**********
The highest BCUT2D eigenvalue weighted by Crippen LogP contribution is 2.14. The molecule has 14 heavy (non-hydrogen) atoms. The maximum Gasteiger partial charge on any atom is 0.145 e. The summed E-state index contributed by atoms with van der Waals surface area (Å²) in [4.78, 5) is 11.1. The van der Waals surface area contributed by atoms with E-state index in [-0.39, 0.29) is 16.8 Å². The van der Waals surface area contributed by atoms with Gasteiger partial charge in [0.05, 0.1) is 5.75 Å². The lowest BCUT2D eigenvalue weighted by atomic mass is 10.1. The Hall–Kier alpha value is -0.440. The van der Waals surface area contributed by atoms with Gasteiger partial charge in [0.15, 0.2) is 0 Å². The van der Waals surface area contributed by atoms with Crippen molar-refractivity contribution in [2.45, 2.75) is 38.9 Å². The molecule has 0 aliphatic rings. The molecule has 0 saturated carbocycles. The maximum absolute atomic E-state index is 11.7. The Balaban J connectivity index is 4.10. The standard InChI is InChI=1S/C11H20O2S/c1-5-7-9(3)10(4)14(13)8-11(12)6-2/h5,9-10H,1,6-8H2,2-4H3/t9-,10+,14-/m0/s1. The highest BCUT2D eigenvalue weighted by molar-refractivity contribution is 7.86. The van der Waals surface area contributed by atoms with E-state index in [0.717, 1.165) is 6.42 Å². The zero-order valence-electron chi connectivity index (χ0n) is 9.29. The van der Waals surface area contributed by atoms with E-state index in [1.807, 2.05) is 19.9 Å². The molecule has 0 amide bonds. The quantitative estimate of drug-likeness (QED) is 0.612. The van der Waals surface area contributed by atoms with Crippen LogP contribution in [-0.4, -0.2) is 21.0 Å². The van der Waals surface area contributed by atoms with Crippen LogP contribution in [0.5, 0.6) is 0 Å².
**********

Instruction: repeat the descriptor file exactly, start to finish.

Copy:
The highest BCUT2D eigenvalue weighted by Crippen LogP contribution is 2.14. The molecule has 14 heavy (non-hydrogen) atoms. The maximum Gasteiger partial charge on any atom is 0.145 e. The summed E-state index contributed by atoms with van der Waals surface area (Å²) in [4.78, 5) is 11.1. The van der Waals surface area contributed by atoms with E-state index in [-0.39, 0.29) is 16.8 Å². The van der Waals surface area contributed by atoms with Gasteiger partial charge in [0.05, 0.1) is 5.75 Å². The lowest BCUT2D eigenvalue weighted by atomic mass is 10.1. The Hall–Kier alpha value is -0.440. The van der Waals surface area contributed by atoms with Gasteiger partial charge in [0.15, 0.2) is 0 Å². The van der Waals surface area contributed by atoms with Crippen molar-refractivity contribution in [2.45, 2.75) is 38.9 Å². The molecule has 0 aliphatic rings. The molecule has 0 saturated carbocycles. The maximum absolute atomic E-state index is 11.7. The Balaban J connectivity index is 4.10. The standard InChI is InChI=1S/C11H20O2S/c1-5-7-9(3)10(4)14(13)8-11(12)6-2/h5,9-10H,1,6-8H2,2-4H3/t9-,10+,14-/m0/s1. The highest BCUT2D eigenvalue weighted by molar-refractivity contribution is 7.86. The van der Waals surface area contributed by atoms with E-state index in [0.717, 1.165) is 6.42 Å². The zero-order valence-electron chi connectivity index (χ0n) is 9.29. The van der Waals surface area contributed by atoms with E-state index in [1.807, 2.05) is 19.9 Å². The molecule has 0 amide bonds. The quantitative estimate of drug-likeness (QED) is 0.612. The van der Waals surface area contributed by atoms with Crippen LogP contribution in [-0.4, -0.2) is 21.0 Å². The van der Waals surface area contributed by atoms with Crippen LogP contribution in [0.5, 0.6) is 0 Å².